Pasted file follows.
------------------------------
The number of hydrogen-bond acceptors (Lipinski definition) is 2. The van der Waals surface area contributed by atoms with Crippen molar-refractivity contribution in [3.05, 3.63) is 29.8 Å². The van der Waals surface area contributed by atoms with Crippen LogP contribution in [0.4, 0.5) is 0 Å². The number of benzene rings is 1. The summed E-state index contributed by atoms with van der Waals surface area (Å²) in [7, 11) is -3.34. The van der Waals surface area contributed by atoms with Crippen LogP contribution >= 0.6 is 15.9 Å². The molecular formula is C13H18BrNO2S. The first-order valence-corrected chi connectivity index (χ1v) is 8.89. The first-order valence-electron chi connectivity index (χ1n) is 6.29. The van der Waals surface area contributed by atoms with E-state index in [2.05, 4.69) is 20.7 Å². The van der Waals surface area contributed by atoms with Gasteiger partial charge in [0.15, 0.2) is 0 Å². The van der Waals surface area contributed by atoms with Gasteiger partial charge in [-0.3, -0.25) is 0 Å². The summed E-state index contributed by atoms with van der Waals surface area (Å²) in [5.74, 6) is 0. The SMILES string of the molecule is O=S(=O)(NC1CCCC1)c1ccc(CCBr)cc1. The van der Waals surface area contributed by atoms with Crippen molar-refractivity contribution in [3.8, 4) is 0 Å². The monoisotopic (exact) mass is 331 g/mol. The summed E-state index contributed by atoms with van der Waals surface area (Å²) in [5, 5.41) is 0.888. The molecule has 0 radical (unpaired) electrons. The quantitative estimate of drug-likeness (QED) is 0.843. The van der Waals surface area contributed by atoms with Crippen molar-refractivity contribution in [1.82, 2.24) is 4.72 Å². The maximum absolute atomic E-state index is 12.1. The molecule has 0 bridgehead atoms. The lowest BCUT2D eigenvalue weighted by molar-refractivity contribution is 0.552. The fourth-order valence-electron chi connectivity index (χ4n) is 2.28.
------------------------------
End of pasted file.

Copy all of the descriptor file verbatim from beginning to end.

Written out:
The number of hydrogen-bond acceptors (Lipinski definition) is 2. The van der Waals surface area contributed by atoms with Crippen molar-refractivity contribution in [3.05, 3.63) is 29.8 Å². The van der Waals surface area contributed by atoms with Crippen LogP contribution in [0.4, 0.5) is 0 Å². The number of benzene rings is 1. The summed E-state index contributed by atoms with van der Waals surface area (Å²) in [7, 11) is -3.34. The van der Waals surface area contributed by atoms with Crippen LogP contribution >= 0.6 is 15.9 Å². The molecular formula is C13H18BrNO2S. The first-order valence-corrected chi connectivity index (χ1v) is 8.89. The first-order valence-electron chi connectivity index (χ1n) is 6.29. The van der Waals surface area contributed by atoms with E-state index in [2.05, 4.69) is 20.7 Å². The van der Waals surface area contributed by atoms with Gasteiger partial charge in [0.15, 0.2) is 0 Å². The van der Waals surface area contributed by atoms with Gasteiger partial charge in [-0.3, -0.25) is 0 Å². The summed E-state index contributed by atoms with van der Waals surface area (Å²) in [5.74, 6) is 0. The SMILES string of the molecule is O=S(=O)(NC1CCCC1)c1ccc(CCBr)cc1. The van der Waals surface area contributed by atoms with Crippen molar-refractivity contribution in [3.8, 4) is 0 Å². The monoisotopic (exact) mass is 331 g/mol. The summed E-state index contributed by atoms with van der Waals surface area (Å²) in [5, 5.41) is 0.888. The molecule has 0 radical (unpaired) electrons. The quantitative estimate of drug-likeness (QED) is 0.843. The van der Waals surface area contributed by atoms with Crippen molar-refractivity contribution in [1.82, 2.24) is 4.72 Å². The maximum absolute atomic E-state index is 12.1. The molecule has 0 bridgehead atoms. The lowest BCUT2D eigenvalue weighted by molar-refractivity contribution is 0.552. The fourth-order valence-electron chi connectivity index (χ4n) is 2.28.